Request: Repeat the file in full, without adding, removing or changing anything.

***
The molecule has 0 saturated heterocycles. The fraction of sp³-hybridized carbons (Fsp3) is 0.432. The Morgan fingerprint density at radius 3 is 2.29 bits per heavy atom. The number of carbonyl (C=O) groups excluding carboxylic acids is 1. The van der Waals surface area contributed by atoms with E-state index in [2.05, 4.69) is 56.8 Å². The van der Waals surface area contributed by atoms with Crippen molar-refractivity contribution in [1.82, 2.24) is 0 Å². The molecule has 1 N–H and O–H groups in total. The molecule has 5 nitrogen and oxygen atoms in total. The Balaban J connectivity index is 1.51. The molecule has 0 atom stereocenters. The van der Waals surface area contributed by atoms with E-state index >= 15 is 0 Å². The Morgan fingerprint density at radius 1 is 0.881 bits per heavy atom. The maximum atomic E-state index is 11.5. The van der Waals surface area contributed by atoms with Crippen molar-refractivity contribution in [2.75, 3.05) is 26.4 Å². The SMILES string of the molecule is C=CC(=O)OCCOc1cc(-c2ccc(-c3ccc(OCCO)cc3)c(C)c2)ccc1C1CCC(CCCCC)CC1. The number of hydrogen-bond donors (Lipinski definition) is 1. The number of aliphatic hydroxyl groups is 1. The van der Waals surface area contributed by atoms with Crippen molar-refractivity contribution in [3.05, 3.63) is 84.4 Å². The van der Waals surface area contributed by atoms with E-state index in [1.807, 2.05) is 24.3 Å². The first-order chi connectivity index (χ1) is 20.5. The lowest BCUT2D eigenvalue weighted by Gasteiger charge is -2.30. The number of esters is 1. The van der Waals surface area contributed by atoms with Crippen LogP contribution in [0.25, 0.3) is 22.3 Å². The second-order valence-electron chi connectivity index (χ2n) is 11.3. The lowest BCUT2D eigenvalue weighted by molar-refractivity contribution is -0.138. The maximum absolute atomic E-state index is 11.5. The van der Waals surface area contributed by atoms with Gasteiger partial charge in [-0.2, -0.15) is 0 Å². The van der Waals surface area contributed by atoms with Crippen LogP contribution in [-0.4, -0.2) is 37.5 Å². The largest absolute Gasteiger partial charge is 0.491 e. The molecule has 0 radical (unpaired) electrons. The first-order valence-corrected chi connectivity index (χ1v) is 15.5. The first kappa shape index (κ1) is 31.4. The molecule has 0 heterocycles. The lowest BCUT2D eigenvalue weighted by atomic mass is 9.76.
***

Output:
The molecule has 0 saturated heterocycles. The fraction of sp³-hybridized carbons (Fsp3) is 0.432. The Morgan fingerprint density at radius 3 is 2.29 bits per heavy atom. The number of carbonyl (C=O) groups excluding carboxylic acids is 1. The van der Waals surface area contributed by atoms with E-state index in [2.05, 4.69) is 56.8 Å². The van der Waals surface area contributed by atoms with Crippen molar-refractivity contribution in [1.82, 2.24) is 0 Å². The molecule has 1 N–H and O–H groups in total. The molecule has 5 nitrogen and oxygen atoms in total. The Balaban J connectivity index is 1.51. The molecule has 0 atom stereocenters. The van der Waals surface area contributed by atoms with E-state index >= 15 is 0 Å². The Morgan fingerprint density at radius 1 is 0.881 bits per heavy atom. The maximum atomic E-state index is 11.5. The van der Waals surface area contributed by atoms with Crippen molar-refractivity contribution in [2.75, 3.05) is 26.4 Å². The SMILES string of the molecule is C=CC(=O)OCCOc1cc(-c2ccc(-c3ccc(OCCO)cc3)c(C)c2)ccc1C1CCC(CCCCC)CC1. The number of hydrogen-bond donors (Lipinski definition) is 1. The number of aliphatic hydroxyl groups is 1. The van der Waals surface area contributed by atoms with Crippen molar-refractivity contribution in [3.05, 3.63) is 84.4 Å². The van der Waals surface area contributed by atoms with E-state index in [1.807, 2.05) is 24.3 Å². The first-order chi connectivity index (χ1) is 20.5. The lowest BCUT2D eigenvalue weighted by Gasteiger charge is -2.30. The number of esters is 1. The van der Waals surface area contributed by atoms with Crippen LogP contribution in [0.25, 0.3) is 22.3 Å². The second-order valence-electron chi connectivity index (χ2n) is 11.3. The lowest BCUT2D eigenvalue weighted by molar-refractivity contribution is -0.138. The maximum absolute atomic E-state index is 11.5. The van der Waals surface area contributed by atoms with Gasteiger partial charge in [-0.2, -0.15) is 0 Å². The van der Waals surface area contributed by atoms with Crippen LogP contribution in [-0.4, -0.2) is 37.5 Å². The largest absolute Gasteiger partial charge is 0.491 e. The molecule has 0 radical (unpaired) electrons. The first-order valence-corrected chi connectivity index (χ1v) is 15.5. The first kappa shape index (κ1) is 31.4. The molecule has 0 heterocycles. The lowest BCUT2D eigenvalue weighted by atomic mass is 9.76.